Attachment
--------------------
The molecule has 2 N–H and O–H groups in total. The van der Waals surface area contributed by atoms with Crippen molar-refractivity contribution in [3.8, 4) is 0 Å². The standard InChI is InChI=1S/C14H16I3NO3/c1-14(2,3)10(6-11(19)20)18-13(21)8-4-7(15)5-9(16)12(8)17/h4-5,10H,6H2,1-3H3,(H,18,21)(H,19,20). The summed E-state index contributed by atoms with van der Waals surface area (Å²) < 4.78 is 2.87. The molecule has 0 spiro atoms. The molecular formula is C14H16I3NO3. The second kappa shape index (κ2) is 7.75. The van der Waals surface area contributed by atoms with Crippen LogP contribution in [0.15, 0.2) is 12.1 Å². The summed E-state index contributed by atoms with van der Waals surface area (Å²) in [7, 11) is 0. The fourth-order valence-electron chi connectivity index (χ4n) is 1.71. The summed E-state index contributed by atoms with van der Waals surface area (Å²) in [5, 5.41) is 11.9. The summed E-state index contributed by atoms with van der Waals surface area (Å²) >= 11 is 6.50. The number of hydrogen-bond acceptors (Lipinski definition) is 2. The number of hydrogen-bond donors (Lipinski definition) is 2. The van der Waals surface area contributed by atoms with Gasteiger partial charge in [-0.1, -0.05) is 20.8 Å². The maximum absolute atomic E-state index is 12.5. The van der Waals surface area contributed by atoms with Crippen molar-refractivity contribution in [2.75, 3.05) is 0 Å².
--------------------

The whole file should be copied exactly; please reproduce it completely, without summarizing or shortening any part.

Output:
The molecule has 2 N–H and O–H groups in total. The van der Waals surface area contributed by atoms with Crippen molar-refractivity contribution in [3.8, 4) is 0 Å². The standard InChI is InChI=1S/C14H16I3NO3/c1-14(2,3)10(6-11(19)20)18-13(21)8-4-7(15)5-9(16)12(8)17/h4-5,10H,6H2,1-3H3,(H,18,21)(H,19,20). The summed E-state index contributed by atoms with van der Waals surface area (Å²) < 4.78 is 2.87. The molecule has 0 spiro atoms. The molecular formula is C14H16I3NO3. The second kappa shape index (κ2) is 7.75. The van der Waals surface area contributed by atoms with Crippen LogP contribution in [0.15, 0.2) is 12.1 Å². The summed E-state index contributed by atoms with van der Waals surface area (Å²) in [7, 11) is 0. The fourth-order valence-electron chi connectivity index (χ4n) is 1.71. The summed E-state index contributed by atoms with van der Waals surface area (Å²) in [5, 5.41) is 11.9. The summed E-state index contributed by atoms with van der Waals surface area (Å²) >= 11 is 6.50. The number of hydrogen-bond acceptors (Lipinski definition) is 2. The number of hydrogen-bond donors (Lipinski definition) is 2. The van der Waals surface area contributed by atoms with Gasteiger partial charge in [-0.1, -0.05) is 20.8 Å². The maximum absolute atomic E-state index is 12.5. The van der Waals surface area contributed by atoms with Crippen molar-refractivity contribution in [2.75, 3.05) is 0 Å².